Then there are the oft-touted accolades. "We were recently elected to a group of schools called the Best Christian Colleges," brags Evans. "It's very selective." It's a $19.95 book, published by Institutional Research & Evaluation, Inc., listing the 87 accredited four-year colleges that have dorms, financial aid and freshmen with grades or exam scores at least equal to the national average.
Faculty sharpen their critical skills by analyzing the way things are counted: Lindenwood's enrollment, for example, just sailed past 10,000 -- but that's not full-time students, it's "unduplicated head count." In other words, it includes the high-schoolers taking French for college credit and the ladies taking ceramics on a lark. The university has to count this way because it's run on semester, trimester and quarter schedules simultaneously, and that's not to mention the staggered summer courses and the new "January term" that packs complete college courses into three weeks.
Then there's the faculty-student ratio. Lindenwood claims 17:1, but its professors can't fathom how; they report 35 students in composition classes, 45 in literature classes, 30 in computer classes (with only 25 computers), nearly 30 in MBA seminars and overflow students sitting on floors because, when the student body quadrupled, Lindenwood added no new classrooms.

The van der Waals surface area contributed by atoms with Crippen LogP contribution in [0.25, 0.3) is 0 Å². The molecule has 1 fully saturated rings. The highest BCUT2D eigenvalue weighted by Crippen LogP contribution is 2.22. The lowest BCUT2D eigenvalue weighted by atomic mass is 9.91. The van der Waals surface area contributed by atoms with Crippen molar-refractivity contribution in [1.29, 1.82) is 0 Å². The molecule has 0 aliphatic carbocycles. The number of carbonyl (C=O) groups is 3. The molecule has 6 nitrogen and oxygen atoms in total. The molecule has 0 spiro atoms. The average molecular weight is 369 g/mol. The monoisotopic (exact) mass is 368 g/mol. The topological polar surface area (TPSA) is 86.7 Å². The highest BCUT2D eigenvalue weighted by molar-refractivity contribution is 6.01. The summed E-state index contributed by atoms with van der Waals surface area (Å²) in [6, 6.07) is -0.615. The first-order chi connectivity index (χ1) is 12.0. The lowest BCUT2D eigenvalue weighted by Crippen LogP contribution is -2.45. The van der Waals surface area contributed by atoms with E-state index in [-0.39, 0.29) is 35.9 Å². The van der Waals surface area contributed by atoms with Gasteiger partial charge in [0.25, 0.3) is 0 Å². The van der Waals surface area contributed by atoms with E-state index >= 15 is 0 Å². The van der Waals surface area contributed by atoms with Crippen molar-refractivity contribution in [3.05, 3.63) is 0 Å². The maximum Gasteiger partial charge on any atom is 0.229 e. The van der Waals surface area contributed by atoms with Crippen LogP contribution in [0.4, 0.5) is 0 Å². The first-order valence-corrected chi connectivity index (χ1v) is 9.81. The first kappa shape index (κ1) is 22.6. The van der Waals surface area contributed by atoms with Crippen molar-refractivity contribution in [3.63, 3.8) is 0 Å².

Finally there's their proudest statistic, the "placement rate," the percentage of graduates who land in professional positions or grad school within 18 months. A few years ago, Lindenwood claimed 100 percent placement, and now the rate's an impressive 98 percent -- except it doesn't apply to the nearly 2,000 students the university graduates each year; it applies to the 250 or so who are motivated enough to put their résumés in a special job-placement catalog. (Before the catalog, it's said, on at least one occasion the person responsible for the stats tried to count everybody who hadn't called back, figuring they must have jobs if they didn't have time to call.)
In the 1999 catalog, most of the graduates earned degrees in marketing, communications, business, education, human resources or human-service-agency management and are indeed working in related positions -- but many were already doing so while they were in school. Quite a few were adult students taking evening classes paid for by their employers. Random phone calls to these 98-percent-placed graduates turn up a communications major who's a claims rep for an insurance company, another who's teaching aerobics in a gym, a business major who's "between jobs right now," someone in "management" at Blockbuster, a woman with a master's in health care who just found a job taking orders for a phone company and another health-care major who is "most definitely not working in his field," his mother announces, hanging up the phone.